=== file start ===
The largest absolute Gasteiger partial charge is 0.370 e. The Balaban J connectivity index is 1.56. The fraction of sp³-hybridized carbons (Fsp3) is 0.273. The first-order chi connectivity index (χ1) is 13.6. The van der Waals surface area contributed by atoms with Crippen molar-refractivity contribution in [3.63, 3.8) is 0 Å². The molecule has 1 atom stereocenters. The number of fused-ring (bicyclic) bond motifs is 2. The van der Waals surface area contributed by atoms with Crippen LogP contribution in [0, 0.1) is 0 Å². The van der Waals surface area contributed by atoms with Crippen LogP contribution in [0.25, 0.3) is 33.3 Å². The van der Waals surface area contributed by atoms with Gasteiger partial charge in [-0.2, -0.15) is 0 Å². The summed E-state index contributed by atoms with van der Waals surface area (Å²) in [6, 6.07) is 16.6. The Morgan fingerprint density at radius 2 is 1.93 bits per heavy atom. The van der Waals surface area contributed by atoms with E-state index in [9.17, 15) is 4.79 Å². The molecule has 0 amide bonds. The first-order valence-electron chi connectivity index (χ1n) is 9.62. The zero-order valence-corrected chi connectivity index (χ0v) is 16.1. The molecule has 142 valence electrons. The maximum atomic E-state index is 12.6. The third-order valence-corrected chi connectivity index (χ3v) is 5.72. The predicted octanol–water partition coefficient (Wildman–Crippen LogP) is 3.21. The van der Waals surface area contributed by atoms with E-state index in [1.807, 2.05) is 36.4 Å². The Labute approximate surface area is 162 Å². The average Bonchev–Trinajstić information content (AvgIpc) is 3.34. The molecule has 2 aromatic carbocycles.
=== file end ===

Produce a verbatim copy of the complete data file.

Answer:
The largest absolute Gasteiger partial charge is 0.370 e. The Balaban J connectivity index is 1.56. The fraction of sp³-hybridized carbons (Fsp3) is 0.273. The first-order chi connectivity index (χ1) is 13.6. The van der Waals surface area contributed by atoms with Crippen molar-refractivity contribution in [3.63, 3.8) is 0 Å². The molecule has 1 atom stereocenters. The number of fused-ring (bicyclic) bond motifs is 2. The van der Waals surface area contributed by atoms with Crippen LogP contribution in [0, 0.1) is 0 Å². The van der Waals surface area contributed by atoms with Crippen LogP contribution in [0.25, 0.3) is 33.3 Å². The van der Waals surface area contributed by atoms with Gasteiger partial charge in [-0.2, -0.15) is 0 Å². The summed E-state index contributed by atoms with van der Waals surface area (Å²) in [6, 6.07) is 16.6. The Morgan fingerprint density at radius 2 is 1.93 bits per heavy atom. The van der Waals surface area contributed by atoms with E-state index in [9.17, 15) is 4.79 Å². The molecule has 0 amide bonds. The first-order valence-electron chi connectivity index (χ1n) is 9.62. The zero-order valence-corrected chi connectivity index (χ0v) is 16.1. The molecule has 142 valence electrons. The maximum atomic E-state index is 12.6. The third-order valence-corrected chi connectivity index (χ3v) is 5.72. The predicted octanol–water partition coefficient (Wildman–Crippen LogP) is 3.21. The van der Waals surface area contributed by atoms with E-state index in [1.807, 2.05) is 36.4 Å². The Labute approximate surface area is 162 Å². The average Bonchev–Trinajstić information content (AvgIpc) is 3.34. The molecule has 2 aromatic carbocycles.